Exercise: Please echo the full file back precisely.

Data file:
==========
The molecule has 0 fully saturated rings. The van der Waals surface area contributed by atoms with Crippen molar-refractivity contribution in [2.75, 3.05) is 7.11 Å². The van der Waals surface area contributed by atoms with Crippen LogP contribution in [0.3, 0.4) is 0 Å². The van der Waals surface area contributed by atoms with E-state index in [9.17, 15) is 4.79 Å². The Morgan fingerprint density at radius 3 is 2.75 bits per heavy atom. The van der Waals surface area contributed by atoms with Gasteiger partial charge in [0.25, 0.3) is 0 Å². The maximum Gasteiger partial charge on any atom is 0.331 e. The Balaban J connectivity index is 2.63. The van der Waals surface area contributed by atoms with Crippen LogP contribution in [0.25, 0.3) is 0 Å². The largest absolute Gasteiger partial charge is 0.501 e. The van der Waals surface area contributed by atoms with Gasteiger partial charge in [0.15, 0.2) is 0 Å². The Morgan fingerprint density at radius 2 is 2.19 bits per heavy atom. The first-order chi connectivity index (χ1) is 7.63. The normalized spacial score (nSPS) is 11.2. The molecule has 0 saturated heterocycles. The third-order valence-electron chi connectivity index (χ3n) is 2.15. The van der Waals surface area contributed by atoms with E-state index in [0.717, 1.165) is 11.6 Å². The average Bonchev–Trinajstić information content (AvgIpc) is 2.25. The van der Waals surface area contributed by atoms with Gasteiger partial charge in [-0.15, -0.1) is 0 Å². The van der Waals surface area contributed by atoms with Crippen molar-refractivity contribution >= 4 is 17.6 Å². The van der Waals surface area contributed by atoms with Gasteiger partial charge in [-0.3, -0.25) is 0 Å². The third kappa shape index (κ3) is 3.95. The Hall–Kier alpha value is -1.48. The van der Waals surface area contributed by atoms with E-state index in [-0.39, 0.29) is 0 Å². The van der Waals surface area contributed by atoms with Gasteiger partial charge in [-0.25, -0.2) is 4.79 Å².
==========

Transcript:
The molecule has 0 fully saturated rings. The van der Waals surface area contributed by atoms with Crippen molar-refractivity contribution in [2.75, 3.05) is 7.11 Å². The van der Waals surface area contributed by atoms with Crippen LogP contribution in [0.3, 0.4) is 0 Å². The van der Waals surface area contributed by atoms with E-state index in [9.17, 15) is 4.79 Å². The Morgan fingerprint density at radius 3 is 2.75 bits per heavy atom. The van der Waals surface area contributed by atoms with Gasteiger partial charge in [0.25, 0.3) is 0 Å². The maximum Gasteiger partial charge on any atom is 0.331 e. The Balaban J connectivity index is 2.63. The van der Waals surface area contributed by atoms with Crippen LogP contribution in [0.25, 0.3) is 0 Å². The largest absolute Gasteiger partial charge is 0.501 e. The van der Waals surface area contributed by atoms with Gasteiger partial charge in [0.15, 0.2) is 0 Å². The Morgan fingerprint density at radius 2 is 2.19 bits per heavy atom. The first-order chi connectivity index (χ1) is 7.63. The normalized spacial score (nSPS) is 11.2. The molecule has 0 saturated heterocycles. The third-order valence-electron chi connectivity index (χ3n) is 2.15. The van der Waals surface area contributed by atoms with E-state index in [0.717, 1.165) is 11.6 Å². The average Bonchev–Trinajstić information content (AvgIpc) is 2.25. The van der Waals surface area contributed by atoms with Gasteiger partial charge in [-0.15, -0.1) is 0 Å². The van der Waals surface area contributed by atoms with Crippen molar-refractivity contribution >= 4 is 17.6 Å². The van der Waals surface area contributed by atoms with Gasteiger partial charge in [-0.3, -0.25) is 0 Å². The third kappa shape index (κ3) is 3.95. The Hall–Kier alpha value is -1.48. The van der Waals surface area contributed by atoms with E-state index in [-0.39, 0.29) is 0 Å². The van der Waals surface area contributed by atoms with Gasteiger partial charge in [-0.25, -0.2) is 4.79 Å².